This prospective study in Hong Kong aimed at identifying prognostic metabolomic and immunologic biomarkers for Coronavirus Disease 2019 (COVID-19). We examined 327 patients, mean age 55 (19–89) years, in whom 33.6% were infected with Omicron and 66.4% were infected with earlier variants. The [...] Read more.
This prospective study in Hong Kong aimed at identifying prognostic metabolomic and immunologic biomarkers for Coronavirus Disease 2019 (COVID-19). We examined 327 patients, mean age 55 (19–89) years, in whom 33.6% were infected with Omicron and 66.4% were infected with earlier variants. The effect size of disease severity on metabolome outweighed others including age, gender, peak C-reactive protein (CRP), vitamin D and peak viral levels. Sixty-five metabolites demonstrated strong associations and the majority (54, 83.1%) were downregulated in severe disease (z score: −3.30 to −8.61). Ten cytokines/chemokines demonstrated strong associations (p < 0.001), and all were upregulated in severe disease. Multiple pairs of metabolomic/immunologic biomarkers showed significant correlations. Fourteen metabolites had the area under the receiver operating characteristic curve (AUC) > 0.8, suggesting a high predictive value. Three metabolites carried high sensitivity for severe disease: triglycerides in medium high-density lipoprotein (MHDL) (sensitivity: 0.94), free cholesterol-to-total lipids ratio in very small very-low-density lipoprotein (VLDL) (0.93), cholesteryl esters-to-total lipids ratio in chylomicrons and extremely large VLDL (0.92);whereas metabolites with the highest specificity were creatinine (specificity: 0.94), phospholipids in large VLDL (0.94) and triglycerides-to-total lipids ratio in large VLDL (0.93). Five cytokines/chemokines, namely, interleukin (IL)-6, IL-18, IL-10, macrophage inflammatory protein (MIP)-1b and tumour necrosis factor (TNF)-a, had AUC > 0.8. In conclusion, we demonstrated a tight interaction and prognostic potential of metabolomic and immunologic biomarkers enabling an outcome-based patient stratification. Full article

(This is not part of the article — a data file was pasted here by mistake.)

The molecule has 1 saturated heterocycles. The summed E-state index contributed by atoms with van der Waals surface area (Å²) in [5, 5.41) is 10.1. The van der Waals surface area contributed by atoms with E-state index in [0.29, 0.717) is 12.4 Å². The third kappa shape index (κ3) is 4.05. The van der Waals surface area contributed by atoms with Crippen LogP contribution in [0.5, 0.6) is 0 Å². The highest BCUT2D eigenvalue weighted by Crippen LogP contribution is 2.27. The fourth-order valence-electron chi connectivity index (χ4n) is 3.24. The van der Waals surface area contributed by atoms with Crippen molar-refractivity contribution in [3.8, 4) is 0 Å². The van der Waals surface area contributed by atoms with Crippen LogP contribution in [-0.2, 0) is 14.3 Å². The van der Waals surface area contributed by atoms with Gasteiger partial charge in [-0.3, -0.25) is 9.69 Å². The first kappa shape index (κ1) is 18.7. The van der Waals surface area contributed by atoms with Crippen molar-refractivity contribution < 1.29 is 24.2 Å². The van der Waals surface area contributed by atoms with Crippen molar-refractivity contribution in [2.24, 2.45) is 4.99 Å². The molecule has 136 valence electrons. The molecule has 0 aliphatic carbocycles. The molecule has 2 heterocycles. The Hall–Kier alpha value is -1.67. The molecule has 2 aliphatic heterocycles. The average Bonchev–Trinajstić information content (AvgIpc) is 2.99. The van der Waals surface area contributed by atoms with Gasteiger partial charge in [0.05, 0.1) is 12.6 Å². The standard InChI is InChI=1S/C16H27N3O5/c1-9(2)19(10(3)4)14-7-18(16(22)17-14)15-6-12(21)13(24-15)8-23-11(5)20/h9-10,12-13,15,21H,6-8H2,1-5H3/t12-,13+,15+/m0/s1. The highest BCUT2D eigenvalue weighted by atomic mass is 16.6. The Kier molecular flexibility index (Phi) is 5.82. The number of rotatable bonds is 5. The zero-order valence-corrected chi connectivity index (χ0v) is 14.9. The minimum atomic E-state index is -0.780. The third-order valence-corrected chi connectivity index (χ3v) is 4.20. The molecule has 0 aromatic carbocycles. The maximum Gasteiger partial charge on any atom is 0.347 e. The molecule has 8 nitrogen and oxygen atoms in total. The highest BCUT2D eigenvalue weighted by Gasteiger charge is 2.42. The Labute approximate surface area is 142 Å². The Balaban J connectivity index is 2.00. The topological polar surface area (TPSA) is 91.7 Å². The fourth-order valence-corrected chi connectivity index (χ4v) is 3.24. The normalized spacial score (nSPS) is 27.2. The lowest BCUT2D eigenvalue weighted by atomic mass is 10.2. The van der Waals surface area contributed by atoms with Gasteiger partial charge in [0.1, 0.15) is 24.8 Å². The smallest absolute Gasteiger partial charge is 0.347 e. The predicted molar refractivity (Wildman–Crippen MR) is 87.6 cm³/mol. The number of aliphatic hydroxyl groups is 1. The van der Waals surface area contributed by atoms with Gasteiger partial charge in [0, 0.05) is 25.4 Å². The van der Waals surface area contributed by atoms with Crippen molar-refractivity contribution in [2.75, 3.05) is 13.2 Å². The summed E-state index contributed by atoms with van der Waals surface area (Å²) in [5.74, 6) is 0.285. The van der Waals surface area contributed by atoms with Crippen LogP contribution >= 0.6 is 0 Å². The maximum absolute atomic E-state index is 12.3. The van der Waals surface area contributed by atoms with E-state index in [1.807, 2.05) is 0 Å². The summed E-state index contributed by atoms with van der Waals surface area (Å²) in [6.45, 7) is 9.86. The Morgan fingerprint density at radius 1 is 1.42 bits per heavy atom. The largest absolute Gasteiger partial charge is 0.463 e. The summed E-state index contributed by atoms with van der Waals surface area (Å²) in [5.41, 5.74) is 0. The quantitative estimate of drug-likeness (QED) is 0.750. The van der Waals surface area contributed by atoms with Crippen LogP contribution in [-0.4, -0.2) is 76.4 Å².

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33 pages, 2567 KiB  
Review
Unraveling the Evolutionary Diet Mismatch and Its Contribution to the Deterioration of Body Composition
by Sandi Assaf, Jason Park, Naveed Chowdhry, Meghasree Ganapuram, Shelbin Mattathil, Rami Alakeel and Owen J. Kelly
Metabolites 2024, 14(7), 379; https://doi.org/10.3390/metabo14070379 - 7 Jul 2024
Viewed by 763
Abstract